I saw my first Charlie Chaplin film on a vintage hand-cranked Mutoscope at the Penny Arcade on Main Street USA during my first trip to Disneyland. It was an appropriate place to dip my toe into the Chaplin waters, which soon became an immersion, because Charlie Chaplin and his character, “The Little Tramp,” were major influences on Walt Disney, and on his animated character Mickey Mouse.

Walt Disney was a young man in Missouri when Chaplin first hit the silver screen in 1914. Young Walt idolized the Englishman entering several Chaplin impersonation contests in Kansas City. Years later, after choosing animation for a career and relocating to Southern California, Disney turned to his idol for inspiration in the creation of a new character.

“We felt that the public, and especially the children, like animals that are cute and little. I think we are rather indebted to Charlie Chaplin for the idea. We wanted something appealing, and we thought of a tiny bit of a mouse that would have something of the wistfulness of Chaplin – a little fellow trying to do the best he could.”

(“How to Be Like Walt: Capturing the Disney Magic Every Day of Your Life”)

In the 1930s Disney and Chaplin became business partners for five years when all of the Disney shorts were released through Chaplin’s company, United Artists.

Their paths crossed often in Hollywood and in remote sites like the Lake Tahoe region where Chaplin filmed the opening of The Gold Rush in 1925. Disney came to the same spot a few years later to invest in what is today known as the Sugar Bowl Ski Resort. One of the highest peaks at the resort is named Mt. Disney, which is next to the setting where a line of prospectors climbed to the gold fields in Chaplin’s 1925 epic.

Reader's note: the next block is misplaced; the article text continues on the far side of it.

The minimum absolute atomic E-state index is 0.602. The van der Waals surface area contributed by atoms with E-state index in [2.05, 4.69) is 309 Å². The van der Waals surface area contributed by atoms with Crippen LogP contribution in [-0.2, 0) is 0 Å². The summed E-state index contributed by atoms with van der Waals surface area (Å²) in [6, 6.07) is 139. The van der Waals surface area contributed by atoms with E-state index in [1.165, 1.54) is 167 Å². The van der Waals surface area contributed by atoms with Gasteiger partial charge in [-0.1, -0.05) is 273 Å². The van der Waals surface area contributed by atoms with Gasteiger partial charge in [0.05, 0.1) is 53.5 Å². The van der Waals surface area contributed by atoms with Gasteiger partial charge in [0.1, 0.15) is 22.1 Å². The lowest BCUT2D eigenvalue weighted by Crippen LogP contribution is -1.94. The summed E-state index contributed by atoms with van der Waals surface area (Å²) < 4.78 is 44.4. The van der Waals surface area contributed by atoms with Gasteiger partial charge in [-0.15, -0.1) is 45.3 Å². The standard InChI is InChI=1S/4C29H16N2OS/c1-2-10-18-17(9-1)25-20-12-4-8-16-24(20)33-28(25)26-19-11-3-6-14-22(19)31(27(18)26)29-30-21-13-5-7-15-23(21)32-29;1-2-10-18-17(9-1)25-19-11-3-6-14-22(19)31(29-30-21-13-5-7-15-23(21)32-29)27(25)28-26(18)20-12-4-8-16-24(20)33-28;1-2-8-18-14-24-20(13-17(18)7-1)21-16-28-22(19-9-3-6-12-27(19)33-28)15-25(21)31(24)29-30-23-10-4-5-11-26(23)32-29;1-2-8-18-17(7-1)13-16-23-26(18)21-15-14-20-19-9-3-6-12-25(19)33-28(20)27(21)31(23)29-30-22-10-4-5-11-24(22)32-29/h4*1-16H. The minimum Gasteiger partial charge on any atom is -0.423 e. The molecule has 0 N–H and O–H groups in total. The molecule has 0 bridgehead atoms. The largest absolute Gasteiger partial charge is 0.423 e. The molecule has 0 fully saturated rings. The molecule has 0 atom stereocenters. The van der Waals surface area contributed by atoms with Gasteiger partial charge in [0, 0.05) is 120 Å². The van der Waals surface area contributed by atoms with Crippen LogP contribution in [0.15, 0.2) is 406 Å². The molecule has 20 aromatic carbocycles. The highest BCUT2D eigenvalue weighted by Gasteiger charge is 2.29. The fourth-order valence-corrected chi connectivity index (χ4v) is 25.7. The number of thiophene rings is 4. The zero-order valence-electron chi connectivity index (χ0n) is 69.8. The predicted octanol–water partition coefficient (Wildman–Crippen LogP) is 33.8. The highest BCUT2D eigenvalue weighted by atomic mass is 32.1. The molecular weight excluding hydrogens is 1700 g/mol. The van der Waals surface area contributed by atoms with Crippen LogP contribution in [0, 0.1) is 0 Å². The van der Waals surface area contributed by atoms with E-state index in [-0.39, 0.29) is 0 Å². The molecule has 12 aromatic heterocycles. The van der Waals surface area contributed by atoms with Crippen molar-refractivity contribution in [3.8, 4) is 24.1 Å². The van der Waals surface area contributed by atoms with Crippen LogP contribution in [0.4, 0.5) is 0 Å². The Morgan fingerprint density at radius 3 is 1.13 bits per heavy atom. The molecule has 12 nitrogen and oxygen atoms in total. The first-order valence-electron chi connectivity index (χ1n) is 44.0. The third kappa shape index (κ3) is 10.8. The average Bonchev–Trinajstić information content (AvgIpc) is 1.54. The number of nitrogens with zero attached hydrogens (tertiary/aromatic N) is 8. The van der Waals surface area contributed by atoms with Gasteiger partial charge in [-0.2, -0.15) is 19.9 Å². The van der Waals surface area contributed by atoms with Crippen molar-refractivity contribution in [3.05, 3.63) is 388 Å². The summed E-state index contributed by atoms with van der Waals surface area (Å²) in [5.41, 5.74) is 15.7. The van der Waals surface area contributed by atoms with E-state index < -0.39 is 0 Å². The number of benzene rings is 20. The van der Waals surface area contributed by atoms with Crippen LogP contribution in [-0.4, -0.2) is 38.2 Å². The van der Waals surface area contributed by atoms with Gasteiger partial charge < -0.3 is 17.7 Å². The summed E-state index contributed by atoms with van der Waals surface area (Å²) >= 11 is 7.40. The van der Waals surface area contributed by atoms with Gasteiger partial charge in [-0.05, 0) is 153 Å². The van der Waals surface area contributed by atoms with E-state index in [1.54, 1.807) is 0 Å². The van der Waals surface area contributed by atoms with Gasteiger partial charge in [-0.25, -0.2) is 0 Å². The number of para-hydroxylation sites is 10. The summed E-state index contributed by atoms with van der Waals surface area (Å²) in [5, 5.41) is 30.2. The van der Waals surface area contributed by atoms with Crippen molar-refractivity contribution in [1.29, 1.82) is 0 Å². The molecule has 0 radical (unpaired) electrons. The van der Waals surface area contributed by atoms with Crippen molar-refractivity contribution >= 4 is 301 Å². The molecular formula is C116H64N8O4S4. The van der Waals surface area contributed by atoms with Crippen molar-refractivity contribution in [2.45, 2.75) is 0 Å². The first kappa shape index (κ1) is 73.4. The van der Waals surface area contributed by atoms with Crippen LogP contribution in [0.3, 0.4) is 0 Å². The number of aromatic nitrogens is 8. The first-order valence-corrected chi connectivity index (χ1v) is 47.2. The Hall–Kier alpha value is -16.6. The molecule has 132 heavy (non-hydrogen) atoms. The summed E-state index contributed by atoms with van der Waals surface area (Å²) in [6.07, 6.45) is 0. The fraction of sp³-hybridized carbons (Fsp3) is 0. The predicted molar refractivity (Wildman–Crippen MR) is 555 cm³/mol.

The Santa Clarita Valley contains sites related to both men.

Disney bought a ranch in Placerita Canyon in the late 50s that is today known as Golden Oak Ranch. It has been used in dozens of productions for the company, including Spin and Marty from the Mickey Mouse Club. The company plans to expand the facility into its second major California studio complex over the next few years.

Chaplin also spent time in the SCV going back to 1923 when he filmed The Pilgrim in the Saugus Train Station. A dozen years later he returned to film the final scenes for Modern Times on Sierra Highway.

Modern Times premiered on February 5, 1936 in New York and made its West Coast debut a week later at Grauman’s Chinese Theatre in Hollywood. Before the show, the crowd was entertained by a Walt Disney Mickey Mouse cartoon. Disney inserted a note into the program to honor his childhood hero that said, “In appreciation of the pantomimist supreme whose inimitable artistry and craftsmanship are timeless.”

It was signed, “Mickey Mouse and Walt Disney.”


BTW, we will be honoring the 75th anniversary of the release of Modern Times in the SCV on February 5, 2011 by placing a historic plaque at the site of the final scene. We will be hosting a Chaplin Festival in Newhall that weekend, which includes a screening of The Pilgrim in the Saugus Train Station where part of it was filmed. Keep in touch for details.